Update, Feb. 2: Flight Global has this very good analysis about the WTO fight between Airbus and Boeing.
In this issue of Odds and Ends, we talk about the 777, a CNN interview with Jim Albaugh and a variety of other things.
- The future of the 777 may slip to the next decade, according to information. Boeing believes the A350-1000 will become a new airplane rather than a derivative of the baseline A350, delaying entry-into-service until late this decade. Accordingly, a move to enhance or replace the 777 currently is being thought as a project for the early 2020 decade.
- Boeing seems increasingly likely to go with a replacement for the 737 with a 2019 EIS.
- Boeing Commercial Airplanes CEO Jim Albaugh gives a short video interview with CNN in which he returns to his recurring theme that Boeing “over-stretched” on the 787. He talks about some of the reasons, and he is candid about the shortfalls over its pushing technology, the shortage of engineers and other issues.
- The final ruling on the European case against Boeing’s illegal subsidies was due to be issued Jan. 31, but it has to be translated and won’t be made public for several months. This hasn’t stopped Airbus and Boeing from spinning already. See this AFP story from France. We’re as sick of this topic as we are of the KC-X saga.
- “While new entrants are building today’s airplanes, we’re building tomorrow’s airplanes.” This is from Albaugh in the same CNN interview.
- We can tell you that from conversations, relations with Boeing’s main labor unions, IAM and SPEEA, are improving from their low points from the IAM strike in 2008 and the selection in 2009 of Charleston (SC) as the site for the second 787 assembly line. This is not to say either side is yet satisfied–the contract negotiations in 2012 will be the real test–but relations are better. In this we give a lot of the credit to Albaugh, an engineer himself, who understands the needs of the labor force much better than we believe his predecessor Scott Carson did (he being a salesman and a financial expert) or Jim McNerney does (he being an MBA). Albaugh “speaks the language” and this helps.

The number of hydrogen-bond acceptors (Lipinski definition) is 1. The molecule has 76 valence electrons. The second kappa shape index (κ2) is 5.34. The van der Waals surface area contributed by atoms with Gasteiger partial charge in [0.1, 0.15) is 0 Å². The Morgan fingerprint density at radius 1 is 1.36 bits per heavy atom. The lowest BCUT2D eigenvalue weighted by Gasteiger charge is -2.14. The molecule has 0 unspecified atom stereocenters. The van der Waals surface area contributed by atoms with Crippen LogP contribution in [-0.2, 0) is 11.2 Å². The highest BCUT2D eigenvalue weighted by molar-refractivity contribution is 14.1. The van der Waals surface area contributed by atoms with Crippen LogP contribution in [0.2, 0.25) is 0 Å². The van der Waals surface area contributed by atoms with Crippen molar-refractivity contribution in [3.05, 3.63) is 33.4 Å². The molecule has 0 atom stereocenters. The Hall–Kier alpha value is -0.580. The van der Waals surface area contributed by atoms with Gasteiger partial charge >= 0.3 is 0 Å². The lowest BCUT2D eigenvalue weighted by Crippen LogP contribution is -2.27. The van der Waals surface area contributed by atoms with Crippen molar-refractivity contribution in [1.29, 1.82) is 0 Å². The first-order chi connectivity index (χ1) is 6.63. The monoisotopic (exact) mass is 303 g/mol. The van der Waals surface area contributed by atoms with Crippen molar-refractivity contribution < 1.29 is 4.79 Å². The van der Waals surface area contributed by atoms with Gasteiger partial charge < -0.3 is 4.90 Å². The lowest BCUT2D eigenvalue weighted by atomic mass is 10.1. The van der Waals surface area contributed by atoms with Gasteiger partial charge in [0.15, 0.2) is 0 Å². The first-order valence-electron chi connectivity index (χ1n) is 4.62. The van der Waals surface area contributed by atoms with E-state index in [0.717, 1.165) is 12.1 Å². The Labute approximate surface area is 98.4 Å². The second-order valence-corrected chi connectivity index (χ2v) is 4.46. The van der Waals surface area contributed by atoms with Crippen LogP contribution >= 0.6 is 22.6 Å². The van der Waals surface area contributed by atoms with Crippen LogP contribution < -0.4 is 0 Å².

- Momentum is building for the Pratt & Whitney Geared Turbo Fan; look for orders soon.
- Lori Ranson at FlightGobal has this interesting, long article about the CSeries vs the NEO. Very thought-provoking.
- Addison Schonland has this equally interesting podocast with Lufthansa’s Nico Buchholz about the CSeries, the thoughts behind the LH order for Swiss Airlines, capabilities and competitiveness with the NEO. This thoroughly debunks the loads of [stuff] promulgated by some who obviously have never talked with Buchholz about why Lufthansa ordered the plane, its evaluation process and why LH looks for a 2014 EIS.
- US Aerospace, the goofy little company that tried to get into the KC-X tanker competition with a Russian airplane that doesn’t exist, has told the US Securities and Exchange Commission that it will no longer file financial statements. Among the reasons: “The non-confidential nature of being a public company, and resulting limitations on the Company’s ability to conduct business.” And get this: US Aerospace wants to bid a Chinese helicopter to replace President Obama’s aging chopper fleet.